Acne, Microbial Basis of
Acne, microbial basis of
Acne is a condition that affects the hair follicles. A hair follicle consists of a pore the opens to the surface of the skin. The pore leads inward to a cavity that is connected to oil glands. The glands, which are called sebaceous glands, produce oil (sebum) that lubricates the skin and the hair that grows out of the cavity. As the hair grows the oil leaves the cavity and spreads out over the surface of the skin, were it forms a protective coating. However, in conditions such as acne, the oil becomes trapped in the cavities of the hair follicles. This accumulation of oil is irritating and so causes an inflammation . One consequence of the inflammation is an unsightly, scabby appearing crust on the surface of the skin over the inflamed follicles. This surface condition is acne.
Acne is associated with the maturation of young adults, particularly boys. Part of the maturation process involves the production or altered expression of hormones. In adolescence certain hormones called androgens are produced. Androgens stimulate the enlargement of the sebaceous glands and the resulting production of more oil, to facilitate the manufacture of more facial hair. In girls, androgen production is greater around the time of menstruation. Acne often appears in young women at the time of their monthly menstrual period.
In this altered hormonal environment, bacteria play a role in the development of acne. The principal bacterial species associated with acne is Proprionibacterium acnes. This microorganism is a normal resident on the skin and inside hair follicles. Normally, the outward flow of oil will wash the bacteria to the surface and be removed when the face is washed. However, in the androgen-altered hair follicles, the cells lining the cavity shed more frequently, stick together, mix with the excess oil that is being produced, and pile up in clumps inside the cavity. The accumulated material is a ready nutrient source for the Proprionibacterium acnes in the cavity. The bacteria grow and multiply rapidly.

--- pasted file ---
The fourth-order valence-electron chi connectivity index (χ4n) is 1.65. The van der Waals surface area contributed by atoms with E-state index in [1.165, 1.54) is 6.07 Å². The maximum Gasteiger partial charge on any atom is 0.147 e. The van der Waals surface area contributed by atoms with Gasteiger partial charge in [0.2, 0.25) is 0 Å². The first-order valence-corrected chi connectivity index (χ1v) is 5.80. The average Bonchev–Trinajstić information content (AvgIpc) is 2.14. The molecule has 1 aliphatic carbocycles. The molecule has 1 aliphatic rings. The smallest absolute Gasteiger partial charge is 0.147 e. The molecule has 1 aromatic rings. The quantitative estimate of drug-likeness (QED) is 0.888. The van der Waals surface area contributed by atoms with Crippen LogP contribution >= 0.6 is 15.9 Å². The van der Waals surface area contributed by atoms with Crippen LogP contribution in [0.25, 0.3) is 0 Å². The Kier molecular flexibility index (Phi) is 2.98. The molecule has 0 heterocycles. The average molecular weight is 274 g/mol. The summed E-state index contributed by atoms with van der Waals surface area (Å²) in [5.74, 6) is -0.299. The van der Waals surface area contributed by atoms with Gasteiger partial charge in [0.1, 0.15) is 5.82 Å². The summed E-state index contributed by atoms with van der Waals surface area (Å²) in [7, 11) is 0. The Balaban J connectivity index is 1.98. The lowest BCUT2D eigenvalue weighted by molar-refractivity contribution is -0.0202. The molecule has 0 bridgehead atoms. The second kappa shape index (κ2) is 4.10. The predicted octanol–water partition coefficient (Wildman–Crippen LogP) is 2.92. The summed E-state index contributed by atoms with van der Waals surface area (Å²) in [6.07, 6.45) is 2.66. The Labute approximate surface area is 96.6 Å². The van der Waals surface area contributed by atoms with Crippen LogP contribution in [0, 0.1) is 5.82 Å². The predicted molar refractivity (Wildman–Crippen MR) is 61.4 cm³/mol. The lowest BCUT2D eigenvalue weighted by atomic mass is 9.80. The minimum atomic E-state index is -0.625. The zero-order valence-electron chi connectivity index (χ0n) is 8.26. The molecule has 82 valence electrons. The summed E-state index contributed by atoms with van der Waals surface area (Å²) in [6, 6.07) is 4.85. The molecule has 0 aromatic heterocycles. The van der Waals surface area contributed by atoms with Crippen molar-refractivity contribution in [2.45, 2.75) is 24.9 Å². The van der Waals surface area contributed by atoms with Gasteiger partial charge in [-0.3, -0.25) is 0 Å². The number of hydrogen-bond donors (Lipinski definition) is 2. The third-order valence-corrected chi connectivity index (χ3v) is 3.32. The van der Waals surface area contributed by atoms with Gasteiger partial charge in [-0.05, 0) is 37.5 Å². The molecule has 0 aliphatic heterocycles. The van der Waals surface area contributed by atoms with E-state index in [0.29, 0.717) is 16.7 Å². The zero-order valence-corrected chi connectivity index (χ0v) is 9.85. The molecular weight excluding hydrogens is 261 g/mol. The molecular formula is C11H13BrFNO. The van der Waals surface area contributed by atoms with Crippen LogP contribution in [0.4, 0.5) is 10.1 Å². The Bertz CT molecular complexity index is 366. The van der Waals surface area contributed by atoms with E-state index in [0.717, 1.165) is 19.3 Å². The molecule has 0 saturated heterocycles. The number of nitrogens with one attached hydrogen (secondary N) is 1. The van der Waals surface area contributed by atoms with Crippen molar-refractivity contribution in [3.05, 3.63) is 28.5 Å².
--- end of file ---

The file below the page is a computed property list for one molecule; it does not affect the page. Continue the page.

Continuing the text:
Two other bacterial species that live and grow on the surface of the skin can be associated with acne. These are Proprionibacterium granulosum and Staphylocccus epidermidis. Their significance is less than Proprionibacterium acnes, however.
As the numbers of bacteria increase, the by-products of their metabolic activities cause even more inflammation. Also, the bacteria contain enzymes that can degrade the oil from the oil glands into what are known as free fatty acids. These free fatty acids are very irritating to the skin. Various other bacterial enzymes contribute to inflammation, including proteases and phosphatases.
The immune system does react to the abnormal growth of the bacteria by trying to clear the bacteria. Death of bacteria combined with the immune response generates the material known as pus. A hallmark of acne is often the pus that is exuded from the crusty sores on the skin.
The altered environment within the hair follicle that facilitates the explosive growth of Proprionibacterium acnes can be stimulated by factors other than the altered hormone production of puberty. The external environment, particularly a warm and moist one, is one factor.
The damage caused by bacteria in acne ranges from mild to severe. In a mild case of acne, only a so-called blackheads or whiteheads are evident on the skin. More severe cases are associated with more blackheads, whiteheads and pimples, and also with inflammation. The most severe form, called cystic acne, may produce marked inflammation over the entire upper body, and requires a physician's attention to reduce the bacterial populations.
Reduction in the bacterial number involves slowing down the secretion of the oil from the oil glands and making the follicle pore more open, so that the normal outward flow can occur. Oil production can be slowed in the presence of 12-cis-retinoic acid (Accutane). Use of this medication is reserved for severe cases of acne, as the retinoic acid can have significant adverse side effects. Antibacterial agents can also be useful. For example, many antibacterial creams and face washes contain the compound called benzoyl peroxide, which is very active against Proprionibacterium acnes.
Because the bacteria active in acne are normal residents of the skin, there is no "cure" for acne. Rather, the condition is lessened until biochemical or lifestyle changes in the individual lessen or eliminate the conditions that promote bacterial overgrowth.
See also Microbial flora of the skin; Skin infections